When Qantas unveiled its stonking $2.8 million loss last month and revealed that it was spinning off its Qantas International business, it looked awfully like it was setting itself up for a partial sale to one of China’s ever-growing state-owned airlines.

The big four in China — Guangzhou-based China Southern, Shanghai-based China Eastern, Beijing’s Air China, and the upstart Hainan Airlines (the best of the lot as far as the in-flight experience goes) — are now the main conduits for the 709,000 Chinese tourists who piled into Australia last year. Qantas has egregiously missed the Chinese market.

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It has tried to rectify this with half-baked code share agreements with Southern and Eastern. Last year, Qantas had investment talks with Southern, along with Eastern and Hong Kong gambling magnate Stanley Ho’s Shun Tak Holdings, the frustrated owner of a third share in Jetstar Hong Kong, still waiting for a licence, two-and-a-half years after applying.

Qantas International’s business — at both the full service and low-cost carrier (LCC) level — is looking much more like a mangy old kangaroo than a flying one, losing $497 million in underlying earnings before interest and tax last year. About half of this — more than $200 million a year or so in amortisation annually — was removed care of its overdue fleet write-downs, but there’s lots of work to be done on further cost-cutting. Qantas’ last remaining branded flight to Asia’s most popular city (the Sydney-Bangkok route) is about to face off against direct flights from the formidable Air Asia and NokScoot — a Thailand/Singapore cost venture — as early as the fourth quarter.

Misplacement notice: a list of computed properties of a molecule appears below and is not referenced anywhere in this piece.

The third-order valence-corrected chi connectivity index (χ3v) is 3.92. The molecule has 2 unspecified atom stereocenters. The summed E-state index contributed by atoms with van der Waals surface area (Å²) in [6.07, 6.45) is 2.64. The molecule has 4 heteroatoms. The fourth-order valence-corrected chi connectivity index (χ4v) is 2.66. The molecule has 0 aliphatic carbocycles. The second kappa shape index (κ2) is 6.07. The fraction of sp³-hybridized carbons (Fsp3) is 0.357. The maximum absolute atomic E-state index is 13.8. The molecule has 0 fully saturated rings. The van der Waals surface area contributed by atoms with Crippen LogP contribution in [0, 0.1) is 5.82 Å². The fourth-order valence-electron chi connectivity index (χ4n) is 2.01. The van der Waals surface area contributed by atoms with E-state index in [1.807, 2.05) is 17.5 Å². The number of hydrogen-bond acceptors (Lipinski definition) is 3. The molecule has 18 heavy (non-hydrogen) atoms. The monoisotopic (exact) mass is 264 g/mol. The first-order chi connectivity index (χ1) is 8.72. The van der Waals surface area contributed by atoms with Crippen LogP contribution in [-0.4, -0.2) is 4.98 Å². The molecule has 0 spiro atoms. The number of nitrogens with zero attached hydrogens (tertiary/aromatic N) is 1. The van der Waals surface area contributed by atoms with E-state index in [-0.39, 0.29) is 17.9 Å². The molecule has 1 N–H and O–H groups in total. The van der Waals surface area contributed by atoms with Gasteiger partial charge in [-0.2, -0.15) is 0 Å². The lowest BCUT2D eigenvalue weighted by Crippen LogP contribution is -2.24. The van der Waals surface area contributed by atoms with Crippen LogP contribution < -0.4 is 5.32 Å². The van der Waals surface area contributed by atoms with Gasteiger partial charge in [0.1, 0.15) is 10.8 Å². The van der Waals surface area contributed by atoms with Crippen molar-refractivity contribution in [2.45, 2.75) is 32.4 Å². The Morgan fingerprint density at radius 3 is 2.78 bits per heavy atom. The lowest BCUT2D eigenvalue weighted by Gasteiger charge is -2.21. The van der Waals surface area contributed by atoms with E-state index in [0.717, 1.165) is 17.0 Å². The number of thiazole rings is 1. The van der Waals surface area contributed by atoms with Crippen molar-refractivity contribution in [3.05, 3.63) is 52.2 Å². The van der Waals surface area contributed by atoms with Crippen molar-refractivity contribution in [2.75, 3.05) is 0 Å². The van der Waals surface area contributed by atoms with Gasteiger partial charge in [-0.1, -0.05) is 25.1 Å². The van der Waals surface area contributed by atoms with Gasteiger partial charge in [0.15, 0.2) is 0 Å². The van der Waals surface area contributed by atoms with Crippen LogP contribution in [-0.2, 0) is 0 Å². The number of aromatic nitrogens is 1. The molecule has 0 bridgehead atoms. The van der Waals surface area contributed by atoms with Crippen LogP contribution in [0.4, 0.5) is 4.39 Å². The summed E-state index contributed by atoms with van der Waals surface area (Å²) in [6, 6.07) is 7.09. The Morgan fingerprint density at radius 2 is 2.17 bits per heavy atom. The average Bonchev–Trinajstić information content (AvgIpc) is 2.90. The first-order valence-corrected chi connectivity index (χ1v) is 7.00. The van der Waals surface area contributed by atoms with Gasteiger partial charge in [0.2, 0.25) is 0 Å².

Jetstar’s offshore forays have also failed to convince. None of its other three Jetstar ventures — Jetstar Asia out of Singapore, Jetstar Japan and Jetstar Vietnam — now make any money. Vietnam is breaking even; Singapore just posted its first loss and is being pummeled from all sides by overcapacity and competition. In 2011, Qantas CEO Alan Joyce prematurely said that Jetstar was the region’s “leading low-cost carrier” — not any more it ain’t.

Clearly something needs to give. Without substantial investment, Qantas and most of Jetstar’s international business will have to be put down.

There is now bipartisan political support to increase the percentage that foreigners can own in Qantas to 49%, plus a further 49% of the soon-to-be-separately listed Qantas International.

Qantas and its odd bedfellow, Dubai-based Emirates, have made it clear time and time again that the Dubai-based airline is not interested in a financial stake in Qantas. Why would it be? As a state-owned operation, Emirates has a seemingly endless well of funding to draw upon; ditto its Gulf competitors Qatar and Etihad. They do not need Qantas.

It’s now been 10 years since British Airways sold out its 18.5% share in Qantas, the last we are likely to see of a European airline on the share register.